How do I provide original publication information?

Note: This post relates to content in the eighth edition of the MLA Handbook. For up-to-date guidance, see the ninth edition of the MLA Handbook.

The MLA Handbook gives examples of how original publication information can be provided as an optional element in a works-cited-list entry (53). But MLA style generally avoids annotating works-cited-list entries: if information is important for the reader to know, it belongs in your discussion or in a note.

For example, let’s say that you quote from the following version of Isaac Asimov’s I, Robot, a novel that was originally published as a series of short stories:

Asimov, Isaac. I, Robot. 1950. www.ttu.ee/public/m/mart-murdvee/Techno-Psy/Isaac_Asimov_-_I_Robot.pdf.

In an endnote, you might explain the original publication context for the novel, if relevant to your discussion:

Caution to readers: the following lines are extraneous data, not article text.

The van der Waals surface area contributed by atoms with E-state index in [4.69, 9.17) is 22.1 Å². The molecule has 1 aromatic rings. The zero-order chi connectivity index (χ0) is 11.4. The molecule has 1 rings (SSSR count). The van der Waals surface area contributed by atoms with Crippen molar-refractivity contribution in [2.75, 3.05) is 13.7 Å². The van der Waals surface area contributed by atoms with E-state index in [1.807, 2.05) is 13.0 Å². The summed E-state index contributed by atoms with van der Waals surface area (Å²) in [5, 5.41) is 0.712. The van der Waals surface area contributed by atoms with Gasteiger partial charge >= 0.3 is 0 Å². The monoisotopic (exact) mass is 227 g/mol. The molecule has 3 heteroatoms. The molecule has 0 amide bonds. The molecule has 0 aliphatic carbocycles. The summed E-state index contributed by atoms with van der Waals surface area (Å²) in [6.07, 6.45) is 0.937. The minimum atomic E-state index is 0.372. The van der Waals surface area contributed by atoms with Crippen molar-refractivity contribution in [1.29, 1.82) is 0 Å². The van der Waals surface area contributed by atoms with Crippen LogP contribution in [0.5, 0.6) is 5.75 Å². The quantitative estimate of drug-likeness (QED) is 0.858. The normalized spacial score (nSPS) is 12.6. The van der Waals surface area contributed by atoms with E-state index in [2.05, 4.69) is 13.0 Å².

The stories in I, Robot were originally published separately: “Robbie” appeared as “Strange Playfellow,” in Super Science Stories 1940; the others appeared in Astounding Science Fiction—“Runaround” (1942), “Reason” (1941), “Catch That Rabbit” (1944), “Liar!” (1941), “Little Lost Robot” (1947), “Escape!” (1945), “Evidence” (1946), and “The Evitable Conflict” (1950).

You may also discuss the publication history of a work in the text of your essay or article, if it is central to your point.

Work Cited

MLA Handbook. 8th ed., Modern Language Association of America, 2016.